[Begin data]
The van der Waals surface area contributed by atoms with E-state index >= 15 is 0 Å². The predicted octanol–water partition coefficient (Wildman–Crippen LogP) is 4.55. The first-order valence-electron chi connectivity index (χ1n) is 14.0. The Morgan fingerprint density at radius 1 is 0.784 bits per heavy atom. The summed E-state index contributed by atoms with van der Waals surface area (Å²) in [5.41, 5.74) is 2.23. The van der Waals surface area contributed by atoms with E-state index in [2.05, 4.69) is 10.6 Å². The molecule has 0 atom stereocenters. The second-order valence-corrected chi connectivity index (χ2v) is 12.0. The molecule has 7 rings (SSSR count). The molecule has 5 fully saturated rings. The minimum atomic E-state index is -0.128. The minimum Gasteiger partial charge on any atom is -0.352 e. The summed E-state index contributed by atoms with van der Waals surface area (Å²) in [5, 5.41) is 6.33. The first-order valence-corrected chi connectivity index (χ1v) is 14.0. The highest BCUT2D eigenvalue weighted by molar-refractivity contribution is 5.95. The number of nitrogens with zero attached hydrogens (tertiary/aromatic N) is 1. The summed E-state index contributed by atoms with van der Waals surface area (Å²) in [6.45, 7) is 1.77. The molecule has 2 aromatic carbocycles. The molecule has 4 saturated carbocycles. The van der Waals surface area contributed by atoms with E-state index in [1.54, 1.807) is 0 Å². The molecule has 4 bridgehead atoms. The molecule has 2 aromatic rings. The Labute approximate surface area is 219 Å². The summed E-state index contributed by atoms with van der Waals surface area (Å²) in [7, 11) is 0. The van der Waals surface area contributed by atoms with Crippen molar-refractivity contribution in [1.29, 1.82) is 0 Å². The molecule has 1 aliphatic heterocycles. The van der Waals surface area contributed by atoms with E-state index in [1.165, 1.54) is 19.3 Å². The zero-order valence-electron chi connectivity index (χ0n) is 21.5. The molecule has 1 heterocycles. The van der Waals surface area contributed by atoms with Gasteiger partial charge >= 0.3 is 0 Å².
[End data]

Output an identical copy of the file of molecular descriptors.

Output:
The van der Waals surface area contributed by atoms with E-state index >= 15 is 0 Å². The predicted octanol–water partition coefficient (Wildman–Crippen LogP) is 4.55. The first-order valence-electron chi connectivity index (χ1n) is 14.0. The Morgan fingerprint density at radius 1 is 0.784 bits per heavy atom. The summed E-state index contributed by atoms with van der Waals surface area (Å²) in [5.41, 5.74) is 2.23. The van der Waals surface area contributed by atoms with E-state index in [2.05, 4.69) is 10.6 Å². The molecule has 0 atom stereocenters. The second-order valence-corrected chi connectivity index (χ2v) is 12.0. The molecule has 7 rings (SSSR count). The molecule has 5 fully saturated rings. The minimum atomic E-state index is -0.128. The minimum Gasteiger partial charge on any atom is -0.352 e. The summed E-state index contributed by atoms with van der Waals surface area (Å²) in [5, 5.41) is 6.33. The first-order valence-corrected chi connectivity index (χ1v) is 14.0. The highest BCUT2D eigenvalue weighted by molar-refractivity contribution is 5.95. The number of nitrogens with zero attached hydrogens (tertiary/aromatic N) is 1. The summed E-state index contributed by atoms with van der Waals surface area (Å²) in [6.45, 7) is 1.77. The molecule has 2 aromatic carbocycles. The molecule has 4 saturated carbocycles. The van der Waals surface area contributed by atoms with E-state index in [1.54, 1.807) is 0 Å². The molecule has 4 bridgehead atoms. The molecule has 2 aromatic rings. The Labute approximate surface area is 219 Å². The summed E-state index contributed by atoms with van der Waals surface area (Å²) in [7, 11) is 0. The van der Waals surface area contributed by atoms with Crippen molar-refractivity contribution in [1.29, 1.82) is 0 Å². The molecule has 1 aliphatic heterocycles. The van der Waals surface area contributed by atoms with E-state index in [1.165, 1.54) is 19.3 Å². The zero-order valence-electron chi connectivity index (χ0n) is 21.5. The molecule has 1 heterocycles. The van der Waals surface area contributed by atoms with Gasteiger partial charge >= 0.3 is 0 Å².